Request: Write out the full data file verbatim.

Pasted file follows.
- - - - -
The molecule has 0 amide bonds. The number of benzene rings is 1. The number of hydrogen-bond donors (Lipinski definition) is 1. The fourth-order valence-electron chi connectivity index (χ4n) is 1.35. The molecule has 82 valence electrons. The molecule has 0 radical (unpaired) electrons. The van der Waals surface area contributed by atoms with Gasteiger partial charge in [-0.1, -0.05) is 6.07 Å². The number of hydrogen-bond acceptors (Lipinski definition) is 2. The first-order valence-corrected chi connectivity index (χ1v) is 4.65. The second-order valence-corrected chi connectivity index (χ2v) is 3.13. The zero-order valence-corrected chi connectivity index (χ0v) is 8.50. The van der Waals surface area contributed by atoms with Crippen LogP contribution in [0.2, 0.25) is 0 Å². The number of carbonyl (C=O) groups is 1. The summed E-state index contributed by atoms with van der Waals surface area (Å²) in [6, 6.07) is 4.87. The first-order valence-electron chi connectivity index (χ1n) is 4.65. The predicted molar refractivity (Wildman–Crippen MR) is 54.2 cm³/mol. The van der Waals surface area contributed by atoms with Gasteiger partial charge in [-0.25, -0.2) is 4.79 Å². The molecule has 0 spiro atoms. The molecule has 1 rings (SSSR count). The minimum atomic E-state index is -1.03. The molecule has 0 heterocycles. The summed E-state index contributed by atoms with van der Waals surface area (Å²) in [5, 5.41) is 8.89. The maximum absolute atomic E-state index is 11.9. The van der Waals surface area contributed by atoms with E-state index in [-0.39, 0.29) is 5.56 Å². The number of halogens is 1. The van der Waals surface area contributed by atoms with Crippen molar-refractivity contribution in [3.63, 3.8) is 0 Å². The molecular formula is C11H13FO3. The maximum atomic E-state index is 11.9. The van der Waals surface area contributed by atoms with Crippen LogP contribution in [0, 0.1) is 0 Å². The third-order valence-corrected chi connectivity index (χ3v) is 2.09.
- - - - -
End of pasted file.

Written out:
The molecule has 0 amide bonds. The number of benzene rings is 1. The number of hydrogen-bond donors (Lipinski definition) is 1. The fourth-order valence-electron chi connectivity index (χ4n) is 1.35. The molecule has 82 valence electrons. The molecule has 0 radical (unpaired) electrons. The van der Waals surface area contributed by atoms with Gasteiger partial charge in [-0.1, -0.05) is 6.07 Å². The number of hydrogen-bond acceptors (Lipinski definition) is 2. The first-order valence-corrected chi connectivity index (χ1v) is 4.65. The second-order valence-corrected chi connectivity index (χ2v) is 3.13. The zero-order valence-corrected chi connectivity index (χ0v) is 8.50. The van der Waals surface area contributed by atoms with Crippen LogP contribution in [0.2, 0.25) is 0 Å². The number of carbonyl (C=O) groups is 1. The summed E-state index contributed by atoms with van der Waals surface area (Å²) in [6, 6.07) is 4.87. The first-order valence-electron chi connectivity index (χ1n) is 4.65. The predicted molar refractivity (Wildman–Crippen MR) is 54.2 cm³/mol. The van der Waals surface area contributed by atoms with Gasteiger partial charge in [-0.25, -0.2) is 4.79 Å². The molecule has 0 spiro atoms. The molecule has 1 rings (SSSR count). The minimum atomic E-state index is -1.03. The molecule has 0 heterocycles. The summed E-state index contributed by atoms with van der Waals surface area (Å²) in [5, 5.41) is 8.89. The maximum absolute atomic E-state index is 11.9. The van der Waals surface area contributed by atoms with E-state index in [-0.39, 0.29) is 5.56 Å². The number of halogens is 1. The van der Waals surface area contributed by atoms with Crippen molar-refractivity contribution in [3.63, 3.8) is 0 Å². The molecular formula is C11H13FO3. The maximum atomic E-state index is 11.9. The van der Waals surface area contributed by atoms with Crippen LogP contribution in [0, 0.1) is 0 Å². The third-order valence-corrected chi connectivity index (χ3v) is 2.09.